Senator calls for regulation of crypto and Bitcoin, but faces corruption charges


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Robert Menendez, aka Bob, is a US senator who is very skeptical about Bitcoin: he has repeatedly called for strict regulation of crypto in the past, accusing Bitcoin users of being largely criminals. 

Now it is Menendez himself who is being accused of being a criminal, by the U.S. Attorney for the Southern District of New York. 

Who is Bob Menendez and why he is calling for regulation of Bitcoin and crypto

Robert “Bob” Menendez is a Democratic U.S. politician who has been a senator for the state of New Jersey since 2006. 

He is part of that wide array of Democratic politicians opposed to cryptocurrencies, and in favor of strict regulation of these new financial assets. 

He is a member of the Banking, Housing and Urban Affairs Committee, the Senate Finance Committee, and the Foreign Relations Committee. 

In the past he was one of the accusers of Facebook when Mark Zuckerberg was heard at a hearing regarding the Libra stablecoin project. 

He has also on several occasions accused cryptocurrency users of being de facto criminals, especially because of the alleged use of these instruments for money laundering. 

In November last year, after the FTX fiasco, he publicly asked Congress and regulators to step up efforts to determine what regulations were needed to ensure the protection of investors and the financial system as a whole.

Allegations of corruption

Menendez’s fight against the use of cryptocurrencies for criminal purposes, such as money laundering, clashes with the charges brought against him by U.S. Attorney for the Southern District of New York Damian Williams. 

In the DA’s official statement, Menendez is accused of agreeing to use his position to benefit the Egyptian government in exchange for hundreds of thousands of dollars in bribes paid to him and his wife Nadine Menendez. In addition to cash, he also allegedly received gold bars, and a luxury convertible.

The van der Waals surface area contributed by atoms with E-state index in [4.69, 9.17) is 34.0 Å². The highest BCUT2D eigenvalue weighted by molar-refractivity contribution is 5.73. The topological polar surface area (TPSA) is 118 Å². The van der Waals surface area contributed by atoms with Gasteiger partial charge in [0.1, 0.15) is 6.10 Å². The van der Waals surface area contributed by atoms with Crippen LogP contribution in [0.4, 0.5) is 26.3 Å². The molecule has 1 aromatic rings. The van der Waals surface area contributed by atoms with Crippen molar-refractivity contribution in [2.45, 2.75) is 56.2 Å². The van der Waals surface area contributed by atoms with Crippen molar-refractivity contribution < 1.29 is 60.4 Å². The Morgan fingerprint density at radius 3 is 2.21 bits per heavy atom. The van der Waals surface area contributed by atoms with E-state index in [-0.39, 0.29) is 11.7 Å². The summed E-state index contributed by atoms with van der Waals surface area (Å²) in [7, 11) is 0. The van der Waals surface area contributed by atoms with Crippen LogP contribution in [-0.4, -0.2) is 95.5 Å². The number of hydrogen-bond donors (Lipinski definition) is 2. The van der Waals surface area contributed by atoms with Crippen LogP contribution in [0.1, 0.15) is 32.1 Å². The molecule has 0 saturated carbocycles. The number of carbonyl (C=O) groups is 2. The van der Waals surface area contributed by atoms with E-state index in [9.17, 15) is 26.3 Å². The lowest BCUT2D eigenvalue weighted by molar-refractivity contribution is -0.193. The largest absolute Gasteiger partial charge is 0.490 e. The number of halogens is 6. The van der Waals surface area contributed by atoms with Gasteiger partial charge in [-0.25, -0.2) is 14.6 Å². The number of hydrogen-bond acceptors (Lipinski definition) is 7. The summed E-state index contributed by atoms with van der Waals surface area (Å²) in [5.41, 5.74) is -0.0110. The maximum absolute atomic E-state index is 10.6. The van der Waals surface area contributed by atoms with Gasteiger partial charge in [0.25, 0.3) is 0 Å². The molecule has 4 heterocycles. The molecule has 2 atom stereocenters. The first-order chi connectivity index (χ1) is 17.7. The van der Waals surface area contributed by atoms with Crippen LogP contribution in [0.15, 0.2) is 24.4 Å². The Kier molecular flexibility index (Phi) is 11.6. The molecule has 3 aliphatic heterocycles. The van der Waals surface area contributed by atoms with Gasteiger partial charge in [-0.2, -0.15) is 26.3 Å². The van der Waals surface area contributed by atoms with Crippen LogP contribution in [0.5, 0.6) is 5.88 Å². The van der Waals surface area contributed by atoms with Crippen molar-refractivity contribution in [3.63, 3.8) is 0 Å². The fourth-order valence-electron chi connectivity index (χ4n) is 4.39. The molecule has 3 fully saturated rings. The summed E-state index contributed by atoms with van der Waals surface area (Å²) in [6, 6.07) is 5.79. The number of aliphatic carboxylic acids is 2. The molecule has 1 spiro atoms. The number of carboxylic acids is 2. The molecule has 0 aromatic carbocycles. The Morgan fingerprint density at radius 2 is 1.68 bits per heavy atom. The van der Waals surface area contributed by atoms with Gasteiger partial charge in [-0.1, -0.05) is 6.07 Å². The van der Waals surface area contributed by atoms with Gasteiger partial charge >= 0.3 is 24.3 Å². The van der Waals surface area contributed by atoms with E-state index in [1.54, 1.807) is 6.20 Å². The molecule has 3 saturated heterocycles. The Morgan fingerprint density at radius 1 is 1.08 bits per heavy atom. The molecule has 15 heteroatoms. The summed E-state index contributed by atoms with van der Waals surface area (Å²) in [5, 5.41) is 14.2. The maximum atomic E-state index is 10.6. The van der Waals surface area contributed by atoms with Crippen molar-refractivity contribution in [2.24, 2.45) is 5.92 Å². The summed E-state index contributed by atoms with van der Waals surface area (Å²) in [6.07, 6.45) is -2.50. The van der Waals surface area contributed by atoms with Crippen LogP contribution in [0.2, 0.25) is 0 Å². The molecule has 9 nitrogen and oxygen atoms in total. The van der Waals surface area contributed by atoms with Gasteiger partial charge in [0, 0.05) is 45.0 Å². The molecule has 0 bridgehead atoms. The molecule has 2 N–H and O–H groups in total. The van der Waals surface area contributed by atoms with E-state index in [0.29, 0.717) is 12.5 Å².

In June last year, the FBI executed a search warrant at the senator’s home in New Jersey, during which they found many of the fruits of this alleged bribery scheme, such as the gold and the convertible. More than $480,000 in cash was found in the house, much of it stuffed into envelopes and hidden in clothes, closets and safes, as well as $70,000 in cash in his wife’s safe deposit box. 

According to Williams’ allegations, Menendez allegedly used his power to protect the interests of the Egyptian government by carrying out a series of violations of his official duties, such as improperly pressuring a U.S. Department of Agriculture (“USDA”) official to try to protect a trade monopoly granted to Egypt. 

The paradox

The paradox of this story is that a U.S. senator who apparently would not have served the interests of the U.S. and its citizens, but in this case those of Egypt, asked the U.S. itself to protect its citizens from cryptocurrencies. 

While he himself was not protecting U.S. citizens he was asking others to do so, based moreover on a complete misconception of the new financial assets based on the new blockchain technology. 

Indeed, the cash and gold he held are precisely untraceable financial assets, while on-chain transactions are all public and fully traceable. 

Combating money laundering must necessarily also come through combating the use of large transactions in cash, or in untraceable assets such as gold bars. 

Now Menendez, who has nonetheless denied all charges, faces up to 20 years in prison. 

Crypto regulation and Bitcoin

Regardless of this matter, however, there is still too much uncertainty in the US about crypto regulation. 

In some countries, such as those in the European Union, specific laws regulating cryptocurrencies have already been passed, while the U.S. lags behind in this respect. 

The stalemate is probably also due to the ongoing clash between Democrats and Republicans regarding the rigidity with which they would like to regulate these new financial assets. 

Many Democrats like Menendez would like to see very strict regulation that would in fact limit their use, while several Republicans argue that this would also and especially limit the competitiveness of U.S. companies in providing crypto services to Americans, and to the whole world. 

In fact, what should be the main crypto hubs in the U.S., namely Miami, New York, and Silicon Valley, are struggling to establish themselves as such, while instead, for example, tiny El Salvador is increasingly becoming the go-to crypto hub for the U.S. market. 

There are many U.S. crypto operators, led by Coinbase, calling for regulation that does not kill innovation and competitiveness, such as that recently approved by the EU. 

Much will depend on who wins next year’s presidential election, since if a Democratic president is elected again there is a risk that the Democrats’ opposing position could take over.